An often overlooked but distressing area of divorce is what happens to the family pet. Many pet owners experience a strong bond with their animals and the thought of separation can cause much anxiety.
What is the position of the law when it comes to pets in a divorce settlement? In the UK, the law regards pets as matrimonial ‘chattels’. It means that, in essence, a pet is treated in the same manner as furniture, the family car, or other possessions, to be divided between the two parties. The court does not consider what is in the best interests of the animal, in the same way it does when deciding on children’s arrangements(although some federal courts in America are now starting to apply this concept).
The division of ‘chattels’ is generally regarded as a matter for the separating couple and not for the Court. However, it is not mandatory that pets must be allocated to one party – you could agree to shared access, perhaps having the animal on alternate weekends, for example.
The wellbeing of your pets should be your guiding principle in reaching an agreement. So, for example, if you have two dogs with a close bond, they should be kept together to minimise distress. Likewise, avoid splitting pets from any children if you can. Be realistic about the costs of looking after a pet and how it fits with living arrangements and working hours.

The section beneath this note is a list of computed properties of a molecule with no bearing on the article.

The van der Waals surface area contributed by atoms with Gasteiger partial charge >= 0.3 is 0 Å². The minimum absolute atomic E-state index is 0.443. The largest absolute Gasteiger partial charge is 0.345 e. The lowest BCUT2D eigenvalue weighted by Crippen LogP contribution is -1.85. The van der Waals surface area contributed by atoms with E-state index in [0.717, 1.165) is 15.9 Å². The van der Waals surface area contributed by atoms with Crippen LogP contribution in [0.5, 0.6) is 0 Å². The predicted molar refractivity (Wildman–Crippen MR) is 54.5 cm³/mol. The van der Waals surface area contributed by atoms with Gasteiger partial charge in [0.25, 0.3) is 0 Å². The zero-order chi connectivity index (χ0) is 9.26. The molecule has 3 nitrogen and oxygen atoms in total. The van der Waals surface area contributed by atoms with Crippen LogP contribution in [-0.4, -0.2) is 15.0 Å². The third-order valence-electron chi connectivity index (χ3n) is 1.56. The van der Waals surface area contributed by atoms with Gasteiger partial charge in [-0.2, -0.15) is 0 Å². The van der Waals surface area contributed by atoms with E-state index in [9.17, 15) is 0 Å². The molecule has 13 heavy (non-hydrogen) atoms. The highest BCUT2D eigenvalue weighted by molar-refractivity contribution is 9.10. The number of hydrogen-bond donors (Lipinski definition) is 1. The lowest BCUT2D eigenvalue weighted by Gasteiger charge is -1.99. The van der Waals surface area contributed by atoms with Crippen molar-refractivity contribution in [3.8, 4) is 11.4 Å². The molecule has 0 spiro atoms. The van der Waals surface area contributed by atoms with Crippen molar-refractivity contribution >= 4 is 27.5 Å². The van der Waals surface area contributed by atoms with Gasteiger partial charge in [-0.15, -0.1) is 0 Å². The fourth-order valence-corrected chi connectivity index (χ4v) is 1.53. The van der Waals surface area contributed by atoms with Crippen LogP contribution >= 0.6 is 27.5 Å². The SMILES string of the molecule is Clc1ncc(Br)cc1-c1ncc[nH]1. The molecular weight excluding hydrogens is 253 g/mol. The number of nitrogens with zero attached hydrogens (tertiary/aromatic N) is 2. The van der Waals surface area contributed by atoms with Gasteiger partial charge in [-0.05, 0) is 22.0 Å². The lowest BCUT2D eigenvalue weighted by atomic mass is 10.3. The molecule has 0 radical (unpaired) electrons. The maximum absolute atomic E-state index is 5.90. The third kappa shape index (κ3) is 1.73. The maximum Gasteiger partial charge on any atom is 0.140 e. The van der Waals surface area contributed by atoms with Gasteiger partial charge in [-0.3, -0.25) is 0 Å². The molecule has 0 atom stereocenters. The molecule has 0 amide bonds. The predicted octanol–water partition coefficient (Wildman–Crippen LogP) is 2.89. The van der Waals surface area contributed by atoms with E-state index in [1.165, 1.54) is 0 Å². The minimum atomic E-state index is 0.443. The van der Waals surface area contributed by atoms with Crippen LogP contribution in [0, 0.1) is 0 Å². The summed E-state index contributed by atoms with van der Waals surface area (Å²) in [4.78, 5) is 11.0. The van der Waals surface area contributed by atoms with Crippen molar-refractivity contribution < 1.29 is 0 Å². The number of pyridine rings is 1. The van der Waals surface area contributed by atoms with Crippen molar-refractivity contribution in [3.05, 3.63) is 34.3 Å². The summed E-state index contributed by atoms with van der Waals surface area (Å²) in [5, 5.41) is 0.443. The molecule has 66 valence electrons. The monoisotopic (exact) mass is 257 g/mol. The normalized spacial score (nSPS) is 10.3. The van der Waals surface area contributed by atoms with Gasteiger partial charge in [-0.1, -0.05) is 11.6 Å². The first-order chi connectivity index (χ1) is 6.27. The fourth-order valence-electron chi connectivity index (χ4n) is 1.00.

If you cannot agree
If you cannot come to a decision over family pets, your first step should be mediation. This means appointing an independent, professionally trained third party who can help with the negotiations, minimising both cost and conflict.
If you can reach an agreement in this manner, a list showing the division of chattels – including any pets – can be appended to a court order to make it legally binding.
If you cannot reach an agreement, you can make an application to the Small Claims Court (part of the County Court) to consider who is animal’s rightful owner. The Court will take a number of factors into account when making its decision, such as:
Who bought the animal?
Who is the principal carer for the animal?
If the animal is a registered pedigree, whose name is it registered in?
If the court decides the animal is jointly owned it can order shared ownership. This might mean that, for example, each party may have the dog for six months of the year.
Issues over animals can sometimes take over. It can be a very emotional issue and pet custody can come to symbolise all other frustrations in the separation.. In some cases, feuding couples have spent up to £25,000 on court battles over pets.
Couples who seek help via mediation can avoid issues escalating to such levels. Mediation gives everyone involved an opportunity to be heard and helps identify a constructive way forward. For further information on the Mediation and Alternative Dispute Resolution services offered by SM&B please call our Family & Children team.
Contact Jane McDonagh